So maybe you have a burgeoning wine collection: a couple of cases of Super Tuscan you picked up for a good price en primeur, a Château Lafite you’re saving for a special occasion, some Cabernet Franc that won’t be at its best for another six or seven years. What you need, my friend, is a wine cellar.
You’re in luck, because some of the best wine cellars in the world can be found in Wimbledon Village. “We build over 200 a year ranging from £19,000 kits to £330,000 customised installations,” says Lucy Hargreaves who runs Spiral Cellars, London’s premium cellaring solutions consultancy.
“Our clients include royalty, heads of state , politicians, titans of multinational businesses, household names in the entertainment, sport and music world, as well as wine writers. Most commonly, they are high net worth corporate executives.”
The market for home cellars is growing as city-dwellers look to move out to countryside properties, using the extra time and space as an excuse to invest in their homes. Spiral Cellars offers a range of excavated wine cellars, customised wine rooms and wine walls.
Hargreaves refers to the company as “professional wine organizers” and “cellar tailors”, with no space too small or too much of a challenge. They have fitted wine storage in spaces from yachts to elevator shafts to airing cupboards and even an en-suite shower.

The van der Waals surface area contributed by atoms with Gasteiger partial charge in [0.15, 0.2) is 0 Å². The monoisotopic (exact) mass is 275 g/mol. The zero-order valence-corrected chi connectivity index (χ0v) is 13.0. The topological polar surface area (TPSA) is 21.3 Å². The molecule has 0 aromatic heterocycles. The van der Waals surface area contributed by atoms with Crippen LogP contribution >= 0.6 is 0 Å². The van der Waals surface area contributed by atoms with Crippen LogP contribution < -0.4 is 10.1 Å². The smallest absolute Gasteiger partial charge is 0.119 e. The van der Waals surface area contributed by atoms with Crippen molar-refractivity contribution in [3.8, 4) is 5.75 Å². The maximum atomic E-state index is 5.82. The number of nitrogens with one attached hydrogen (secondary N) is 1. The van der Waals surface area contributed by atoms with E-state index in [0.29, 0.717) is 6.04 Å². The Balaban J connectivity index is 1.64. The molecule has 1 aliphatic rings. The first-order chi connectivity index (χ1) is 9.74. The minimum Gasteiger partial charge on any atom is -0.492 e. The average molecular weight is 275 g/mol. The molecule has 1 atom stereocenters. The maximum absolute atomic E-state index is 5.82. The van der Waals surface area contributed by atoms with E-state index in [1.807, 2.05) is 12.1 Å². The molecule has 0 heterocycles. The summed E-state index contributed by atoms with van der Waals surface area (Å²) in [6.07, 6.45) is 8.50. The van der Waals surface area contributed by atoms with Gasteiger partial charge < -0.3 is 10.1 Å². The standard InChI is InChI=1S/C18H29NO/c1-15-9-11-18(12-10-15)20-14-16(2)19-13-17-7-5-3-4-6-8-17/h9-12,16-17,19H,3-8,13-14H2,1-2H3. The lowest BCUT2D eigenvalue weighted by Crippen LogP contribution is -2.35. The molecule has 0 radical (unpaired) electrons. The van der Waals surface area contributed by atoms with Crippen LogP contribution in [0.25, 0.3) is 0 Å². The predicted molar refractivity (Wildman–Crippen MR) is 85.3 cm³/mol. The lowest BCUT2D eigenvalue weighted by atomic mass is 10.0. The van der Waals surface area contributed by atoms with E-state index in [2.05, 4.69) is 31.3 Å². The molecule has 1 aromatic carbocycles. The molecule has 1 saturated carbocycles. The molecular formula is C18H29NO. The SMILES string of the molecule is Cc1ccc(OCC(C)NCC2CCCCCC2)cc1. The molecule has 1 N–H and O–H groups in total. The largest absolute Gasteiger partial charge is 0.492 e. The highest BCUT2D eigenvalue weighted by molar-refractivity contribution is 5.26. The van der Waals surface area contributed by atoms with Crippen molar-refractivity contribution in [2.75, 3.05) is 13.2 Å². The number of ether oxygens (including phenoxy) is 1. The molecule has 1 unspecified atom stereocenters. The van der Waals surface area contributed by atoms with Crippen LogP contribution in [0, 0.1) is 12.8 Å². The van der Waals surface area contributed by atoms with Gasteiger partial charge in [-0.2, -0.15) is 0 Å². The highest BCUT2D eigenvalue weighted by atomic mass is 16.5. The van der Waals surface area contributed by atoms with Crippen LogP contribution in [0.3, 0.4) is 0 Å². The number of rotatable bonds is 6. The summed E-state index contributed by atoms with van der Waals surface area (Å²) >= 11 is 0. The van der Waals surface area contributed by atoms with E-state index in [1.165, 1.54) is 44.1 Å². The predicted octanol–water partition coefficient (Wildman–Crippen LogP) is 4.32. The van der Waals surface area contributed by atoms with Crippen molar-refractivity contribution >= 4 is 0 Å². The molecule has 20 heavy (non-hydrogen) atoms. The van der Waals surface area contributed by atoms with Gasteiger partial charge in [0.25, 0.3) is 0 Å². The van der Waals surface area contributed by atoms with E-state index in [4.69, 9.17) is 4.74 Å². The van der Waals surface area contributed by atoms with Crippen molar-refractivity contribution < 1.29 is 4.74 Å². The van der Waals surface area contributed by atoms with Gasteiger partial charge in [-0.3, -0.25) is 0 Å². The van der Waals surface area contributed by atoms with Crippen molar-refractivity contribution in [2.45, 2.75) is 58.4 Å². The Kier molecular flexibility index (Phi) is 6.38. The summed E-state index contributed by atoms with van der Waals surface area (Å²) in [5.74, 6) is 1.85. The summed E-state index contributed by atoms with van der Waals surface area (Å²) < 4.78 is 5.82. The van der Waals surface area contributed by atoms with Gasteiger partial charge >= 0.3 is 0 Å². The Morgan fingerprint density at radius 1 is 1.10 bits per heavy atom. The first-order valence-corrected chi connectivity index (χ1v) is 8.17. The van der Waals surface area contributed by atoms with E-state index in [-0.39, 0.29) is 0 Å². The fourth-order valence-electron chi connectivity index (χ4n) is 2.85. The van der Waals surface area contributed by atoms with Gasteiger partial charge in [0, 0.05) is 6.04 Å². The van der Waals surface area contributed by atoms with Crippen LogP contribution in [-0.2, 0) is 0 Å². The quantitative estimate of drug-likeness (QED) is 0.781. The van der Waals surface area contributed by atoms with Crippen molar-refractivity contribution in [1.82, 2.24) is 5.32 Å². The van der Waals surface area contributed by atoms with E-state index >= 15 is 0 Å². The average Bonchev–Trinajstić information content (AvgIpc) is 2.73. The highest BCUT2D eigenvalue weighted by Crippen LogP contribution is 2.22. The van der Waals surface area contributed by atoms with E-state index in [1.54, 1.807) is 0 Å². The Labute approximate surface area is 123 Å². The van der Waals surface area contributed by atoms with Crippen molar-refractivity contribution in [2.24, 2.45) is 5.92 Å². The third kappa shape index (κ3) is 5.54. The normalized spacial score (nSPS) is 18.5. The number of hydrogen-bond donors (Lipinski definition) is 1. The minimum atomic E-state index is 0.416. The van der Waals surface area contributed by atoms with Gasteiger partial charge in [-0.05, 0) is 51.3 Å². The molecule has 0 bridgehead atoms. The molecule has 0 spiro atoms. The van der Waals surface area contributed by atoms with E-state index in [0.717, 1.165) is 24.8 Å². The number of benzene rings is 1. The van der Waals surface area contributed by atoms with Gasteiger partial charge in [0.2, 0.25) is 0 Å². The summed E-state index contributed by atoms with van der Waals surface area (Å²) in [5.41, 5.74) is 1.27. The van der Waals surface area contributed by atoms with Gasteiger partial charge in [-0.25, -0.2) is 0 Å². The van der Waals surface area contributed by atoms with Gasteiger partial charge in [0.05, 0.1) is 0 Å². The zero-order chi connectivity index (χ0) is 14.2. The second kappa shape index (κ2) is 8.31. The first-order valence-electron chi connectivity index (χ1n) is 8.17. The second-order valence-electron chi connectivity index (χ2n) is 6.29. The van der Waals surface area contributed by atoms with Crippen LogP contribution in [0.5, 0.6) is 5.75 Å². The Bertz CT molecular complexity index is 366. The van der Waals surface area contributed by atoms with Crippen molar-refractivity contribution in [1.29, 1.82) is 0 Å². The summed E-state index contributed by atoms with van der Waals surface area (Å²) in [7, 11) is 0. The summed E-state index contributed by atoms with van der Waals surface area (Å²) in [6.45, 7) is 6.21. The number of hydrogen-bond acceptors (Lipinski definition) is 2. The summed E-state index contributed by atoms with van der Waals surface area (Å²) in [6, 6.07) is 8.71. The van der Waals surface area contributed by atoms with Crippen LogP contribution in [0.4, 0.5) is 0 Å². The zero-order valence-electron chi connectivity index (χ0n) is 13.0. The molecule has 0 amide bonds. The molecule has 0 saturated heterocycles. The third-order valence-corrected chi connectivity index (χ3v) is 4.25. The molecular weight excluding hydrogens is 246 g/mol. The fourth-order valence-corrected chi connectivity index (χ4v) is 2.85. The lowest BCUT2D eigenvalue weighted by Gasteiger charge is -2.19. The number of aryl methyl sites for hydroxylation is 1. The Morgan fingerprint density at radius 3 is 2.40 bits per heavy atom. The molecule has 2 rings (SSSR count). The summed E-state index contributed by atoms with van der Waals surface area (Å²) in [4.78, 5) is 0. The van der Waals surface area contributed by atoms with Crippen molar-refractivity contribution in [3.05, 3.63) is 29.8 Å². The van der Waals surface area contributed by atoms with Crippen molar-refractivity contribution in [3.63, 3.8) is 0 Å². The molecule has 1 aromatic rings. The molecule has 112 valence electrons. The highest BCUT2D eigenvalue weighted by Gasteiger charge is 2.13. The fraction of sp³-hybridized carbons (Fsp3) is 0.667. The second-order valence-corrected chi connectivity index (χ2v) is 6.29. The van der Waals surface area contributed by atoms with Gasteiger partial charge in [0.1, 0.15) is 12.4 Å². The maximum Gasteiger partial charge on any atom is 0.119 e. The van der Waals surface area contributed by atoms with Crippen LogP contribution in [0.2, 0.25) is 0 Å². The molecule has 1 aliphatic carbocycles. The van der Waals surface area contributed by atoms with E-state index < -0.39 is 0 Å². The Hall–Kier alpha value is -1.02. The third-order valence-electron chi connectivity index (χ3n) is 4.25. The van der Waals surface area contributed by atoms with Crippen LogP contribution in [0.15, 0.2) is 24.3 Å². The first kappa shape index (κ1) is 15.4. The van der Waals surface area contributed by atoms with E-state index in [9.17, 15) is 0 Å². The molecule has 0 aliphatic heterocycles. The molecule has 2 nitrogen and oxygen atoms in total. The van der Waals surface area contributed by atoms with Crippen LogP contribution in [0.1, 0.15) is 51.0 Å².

While the Surrey-based company certainly caters to the top end of the market, Hargreaves insists it is not only for the super-rich. “We also have a large number of clients who are wine enthusiasts who spend years saving up for their cellar. We have one in our home, a prototype cellar with about 800 bottles. Half for maturing and half for drinking.”
A Wine & Spirit Education Trust Level 2, Hargraves is also an interior designer, cookbook author, clarinettist and singer. “My musical claim to fame is giving a public performance of Mozart’s Requiem the day after giving birth. I had contractions during the final rehearsal but made it to the concert in St Pauls, Wimbledon Portside.”
Having worked on the Styrofoam brand for Dow Chemical in Scandinavia, she founded her own agency and bought Spiral Cellars in 2004. In 2015 she took full ownership alongside her now husband, Mark Dickens.
“We also do a lot of work for non-wine drinkers and people who don’t drink at all but just want somewhere to keep their handbags, shoes and, in one case, soft drinks,” says Dickens. “We have built storage for very rare wines that belonged to Napoleon, Faberge vodka eggs and rare whiskies. They’re as much museums and showrooms as wine cellars.”
For more information visit the Spiral Cellars website here.